Amid the uproar over questionable accounting practices and many business executives’ behavior, the idea of bringing one’s religious principles to work is appealing. Whether you seek to bring your faith-based values to the job or to your financial life, or simply want to see how the issue is addressed by some in the workplace, we have a suggestion.
Church on Sunday, Work on Monday: The Challenge of Fusing Christian Values with Business Life, by Laura Nash and Scotty McLennan (Jossey-Bass, 2001), looks at the dichotomy between people’s faith-based behavior and beliefs versus their behavior and beliefs about business. The authors interviewed business people and clergy seeking attitudes about how to incorporate faith into the workplace, and have come up with some fascinating results.
The authors found that most people firmly separate religion from business within their lives, yet crave something more, something that will make their work lives meaningful and rewarding. Into this gap, point out the authors, have rushed a multitude of modern gurus of secular spirituality–people like Deepak Chopra and Stephen Covey, who offer guidance to people who want to bring their personal convictions to work and transform their labors into something more meaningful and valuable.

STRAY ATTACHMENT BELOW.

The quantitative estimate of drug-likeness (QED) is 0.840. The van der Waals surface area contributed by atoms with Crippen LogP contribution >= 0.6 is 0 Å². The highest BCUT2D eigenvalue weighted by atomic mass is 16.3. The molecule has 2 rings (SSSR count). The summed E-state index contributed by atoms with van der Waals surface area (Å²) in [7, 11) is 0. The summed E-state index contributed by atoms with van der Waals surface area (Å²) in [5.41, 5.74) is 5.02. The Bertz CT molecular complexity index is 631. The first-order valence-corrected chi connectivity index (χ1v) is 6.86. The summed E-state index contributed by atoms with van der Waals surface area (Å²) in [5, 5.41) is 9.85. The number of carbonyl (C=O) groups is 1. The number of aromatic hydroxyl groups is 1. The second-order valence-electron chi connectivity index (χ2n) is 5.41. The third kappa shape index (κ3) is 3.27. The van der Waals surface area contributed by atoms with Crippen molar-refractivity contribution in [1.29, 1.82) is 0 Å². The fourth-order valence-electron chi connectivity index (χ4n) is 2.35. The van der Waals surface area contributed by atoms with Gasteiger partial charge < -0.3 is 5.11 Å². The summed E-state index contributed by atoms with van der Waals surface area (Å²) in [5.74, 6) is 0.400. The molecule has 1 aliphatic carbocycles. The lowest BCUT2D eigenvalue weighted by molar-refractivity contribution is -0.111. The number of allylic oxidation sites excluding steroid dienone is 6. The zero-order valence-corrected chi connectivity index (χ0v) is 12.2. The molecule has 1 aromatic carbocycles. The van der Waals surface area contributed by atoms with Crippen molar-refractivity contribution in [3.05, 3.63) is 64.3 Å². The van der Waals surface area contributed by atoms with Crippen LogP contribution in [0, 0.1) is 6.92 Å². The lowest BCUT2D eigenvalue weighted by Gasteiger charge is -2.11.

Nash and McLennan point out that clergy and businesspeople often do not speak the same language. Clergy tend to use language so abstract that it is unintelligible, or nearly so, to people not within the clerical ranks. Businesspeople have their own preoccupation with jargon, of course, so when the two linguistic systems collide, neither side understands the other. With the one side using “additive” language (that favored by businesspeople, who see capitalism as a positive force that can “add” to the quality of life for those within the system) and the other using “subtractive” language (the language of the clergy, who view the materialist, consumer society of today as something to be defeated rather than shaped and reformed), very little communication happens during the average encounter between the two groups.
For anyone interested in bringing a faith-based initiative to work, this book will offer valuable insights into why such drives often fail–and offer valuable suggestions on how to help them succeed instead.–Marlene Y. Satter